In the preferred embodiment, the soft mouth 5 is constructed of a 1/16 inch thick Poron™ strip, part number 4716-16-20062-1633, manufactured by Rogers Corp., Industrial Materials Group, Poron Division, of East Woodstock, Conn. It will be obvious to one skilled in the art that other materials may perform the same function.
Again referring to FIG. 5(b), the MOE strips 6 are inserted into the MOE holder 4 in the openings molded for them. When inserted, the MOE strips 6 protrude slightly beyond the edges of MOE holder 4 on both sides. This feature allows for the necessary compression of the MOE strip 6 when the clamping system is assembled and fastened. The compression aids in stabilization of electrical resistance across the connector by preventing movement of the MOE strip 6. Alternative embodiments from the one illustrated can easily be envisioned which would accommodate MOE strips of differing sizes.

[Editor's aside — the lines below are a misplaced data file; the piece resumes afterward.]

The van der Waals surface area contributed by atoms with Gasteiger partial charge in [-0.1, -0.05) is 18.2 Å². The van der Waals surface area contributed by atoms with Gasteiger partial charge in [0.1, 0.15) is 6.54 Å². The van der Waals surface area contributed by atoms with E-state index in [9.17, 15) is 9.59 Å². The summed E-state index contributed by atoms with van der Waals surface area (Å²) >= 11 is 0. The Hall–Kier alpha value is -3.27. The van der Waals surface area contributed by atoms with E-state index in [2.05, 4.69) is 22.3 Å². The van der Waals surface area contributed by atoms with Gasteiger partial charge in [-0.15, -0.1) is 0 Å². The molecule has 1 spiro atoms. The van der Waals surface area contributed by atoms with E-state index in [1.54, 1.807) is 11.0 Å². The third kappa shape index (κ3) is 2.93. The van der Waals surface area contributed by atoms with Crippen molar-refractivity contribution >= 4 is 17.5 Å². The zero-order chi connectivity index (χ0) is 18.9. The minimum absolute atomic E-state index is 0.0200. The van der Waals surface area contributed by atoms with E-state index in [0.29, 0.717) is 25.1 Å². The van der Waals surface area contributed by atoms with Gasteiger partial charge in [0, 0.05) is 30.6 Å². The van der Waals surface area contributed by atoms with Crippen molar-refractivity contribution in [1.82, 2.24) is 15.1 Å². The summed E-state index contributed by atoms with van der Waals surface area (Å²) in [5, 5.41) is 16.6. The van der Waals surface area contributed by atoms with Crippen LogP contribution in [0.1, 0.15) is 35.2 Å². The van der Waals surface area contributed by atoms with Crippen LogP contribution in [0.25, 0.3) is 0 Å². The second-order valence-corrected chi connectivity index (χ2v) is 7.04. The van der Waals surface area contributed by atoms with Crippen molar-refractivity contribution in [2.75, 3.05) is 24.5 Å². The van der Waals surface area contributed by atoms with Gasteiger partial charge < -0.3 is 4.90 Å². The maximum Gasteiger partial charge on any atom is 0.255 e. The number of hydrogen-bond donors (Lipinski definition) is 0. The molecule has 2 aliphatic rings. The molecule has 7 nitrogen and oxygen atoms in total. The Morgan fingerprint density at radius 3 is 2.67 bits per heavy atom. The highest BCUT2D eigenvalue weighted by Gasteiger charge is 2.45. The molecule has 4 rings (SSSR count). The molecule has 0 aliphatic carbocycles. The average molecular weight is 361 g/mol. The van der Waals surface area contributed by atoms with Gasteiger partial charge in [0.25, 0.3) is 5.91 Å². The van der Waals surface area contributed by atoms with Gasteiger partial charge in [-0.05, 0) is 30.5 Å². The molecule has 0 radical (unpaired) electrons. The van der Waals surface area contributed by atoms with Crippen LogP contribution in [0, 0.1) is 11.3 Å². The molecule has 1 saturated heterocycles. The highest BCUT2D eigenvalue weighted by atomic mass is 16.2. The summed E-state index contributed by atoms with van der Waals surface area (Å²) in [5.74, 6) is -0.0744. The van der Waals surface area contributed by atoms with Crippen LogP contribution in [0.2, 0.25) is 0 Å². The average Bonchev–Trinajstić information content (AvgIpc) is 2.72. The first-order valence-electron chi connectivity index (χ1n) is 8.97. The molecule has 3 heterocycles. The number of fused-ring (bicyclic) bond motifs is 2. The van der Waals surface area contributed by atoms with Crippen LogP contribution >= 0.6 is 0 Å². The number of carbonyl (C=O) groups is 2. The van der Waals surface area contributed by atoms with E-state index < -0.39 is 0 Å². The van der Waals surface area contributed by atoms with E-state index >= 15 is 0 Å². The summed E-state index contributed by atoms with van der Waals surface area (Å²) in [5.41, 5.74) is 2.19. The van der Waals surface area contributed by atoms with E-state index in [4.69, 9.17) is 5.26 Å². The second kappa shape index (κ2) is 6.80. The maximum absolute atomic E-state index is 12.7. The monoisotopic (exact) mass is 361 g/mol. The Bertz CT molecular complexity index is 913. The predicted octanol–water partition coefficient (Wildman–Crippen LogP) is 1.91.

Finally, FIG. 5(b) illustrates the aligning post 9 which is used to align and stabilize the assembly and which was discussed above. The MOE holder in the preferred embodiment has dimensions of 2.225±0.020 by 0.700±0.020 by 0.115±0.002 inches. The opening for the MOE strips in the preferred embodiment are 1.825±0.005 by 0.100±0.002 inches. A slot 5a is cut 0.030 inches deep to accommodate the soft mouth 5. The MOE holder 4 is constructed of 30% glass filled polycarbonate. The MOE clamp of FIG. 7 has the same dimensions as the MOE holder however, it lacks the strip openings. In the present invention, one embodiment has the MOE clamp constructed of 0.125 inch thick aluminum in accordance with American Society of Testing Materials Specification A-384 (ASTM-SC114A) with a slot 2a cut for the soft mouth material 2. In another embodiment, the MOE clamp is constructed of 0.093 inch thick flat ground tool steel with a slot 2a 2 cut for the soft mouth material 2. Again, the specification presented is not meant to be limiting but is presented by way of example and it will be obvious to one skilled in the art that alternatives may be found.